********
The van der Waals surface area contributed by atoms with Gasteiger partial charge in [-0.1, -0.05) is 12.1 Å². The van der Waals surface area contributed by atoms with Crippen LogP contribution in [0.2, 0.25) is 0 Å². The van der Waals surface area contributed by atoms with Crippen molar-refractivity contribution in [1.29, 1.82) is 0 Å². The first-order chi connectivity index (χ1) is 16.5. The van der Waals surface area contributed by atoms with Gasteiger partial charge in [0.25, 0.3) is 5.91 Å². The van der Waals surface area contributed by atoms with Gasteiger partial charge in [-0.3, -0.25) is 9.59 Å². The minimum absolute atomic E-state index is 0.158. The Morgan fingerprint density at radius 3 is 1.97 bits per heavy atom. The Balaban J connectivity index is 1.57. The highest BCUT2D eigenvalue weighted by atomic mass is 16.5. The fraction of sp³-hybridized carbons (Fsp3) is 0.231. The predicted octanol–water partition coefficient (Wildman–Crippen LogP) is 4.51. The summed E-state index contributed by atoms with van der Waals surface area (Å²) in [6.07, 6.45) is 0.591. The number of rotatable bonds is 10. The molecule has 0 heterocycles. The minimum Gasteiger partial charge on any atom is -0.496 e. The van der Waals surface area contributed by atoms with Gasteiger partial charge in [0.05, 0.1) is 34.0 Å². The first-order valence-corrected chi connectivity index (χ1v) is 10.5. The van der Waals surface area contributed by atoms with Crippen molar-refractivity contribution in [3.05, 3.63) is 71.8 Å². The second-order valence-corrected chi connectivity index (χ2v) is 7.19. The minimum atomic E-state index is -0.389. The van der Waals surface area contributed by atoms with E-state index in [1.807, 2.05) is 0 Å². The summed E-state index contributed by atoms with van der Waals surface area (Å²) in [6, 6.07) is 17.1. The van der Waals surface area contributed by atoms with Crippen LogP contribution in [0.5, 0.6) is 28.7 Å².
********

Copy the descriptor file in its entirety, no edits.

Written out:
The van der Waals surface area contributed by atoms with Gasteiger partial charge in [-0.1, -0.05) is 12.1 Å². The van der Waals surface area contributed by atoms with Crippen LogP contribution in [0.2, 0.25) is 0 Å². The van der Waals surface area contributed by atoms with Crippen molar-refractivity contribution in [1.29, 1.82) is 0 Å². The first-order chi connectivity index (χ1) is 16.5. The van der Waals surface area contributed by atoms with Gasteiger partial charge in [0.25, 0.3) is 5.91 Å². The van der Waals surface area contributed by atoms with Gasteiger partial charge in [-0.3, -0.25) is 9.59 Å². The minimum absolute atomic E-state index is 0.158. The Morgan fingerprint density at radius 3 is 1.97 bits per heavy atom. The Balaban J connectivity index is 1.57. The highest BCUT2D eigenvalue weighted by atomic mass is 16.5. The fraction of sp³-hybridized carbons (Fsp3) is 0.231. The predicted octanol–water partition coefficient (Wildman–Crippen LogP) is 4.51. The summed E-state index contributed by atoms with van der Waals surface area (Å²) in [6.07, 6.45) is 0.591. The number of rotatable bonds is 10. The molecule has 0 heterocycles. The minimum Gasteiger partial charge on any atom is -0.496 e. The van der Waals surface area contributed by atoms with Gasteiger partial charge in [0.05, 0.1) is 34.0 Å². The first-order valence-corrected chi connectivity index (χ1v) is 10.5. The van der Waals surface area contributed by atoms with Crippen molar-refractivity contribution in [3.05, 3.63) is 71.8 Å². The second-order valence-corrected chi connectivity index (χ2v) is 7.19. The minimum atomic E-state index is -0.389. The van der Waals surface area contributed by atoms with E-state index in [1.807, 2.05) is 0 Å². The summed E-state index contributed by atoms with van der Waals surface area (Å²) in [6, 6.07) is 17.1. The van der Waals surface area contributed by atoms with Crippen LogP contribution in [0.5, 0.6) is 28.7 Å².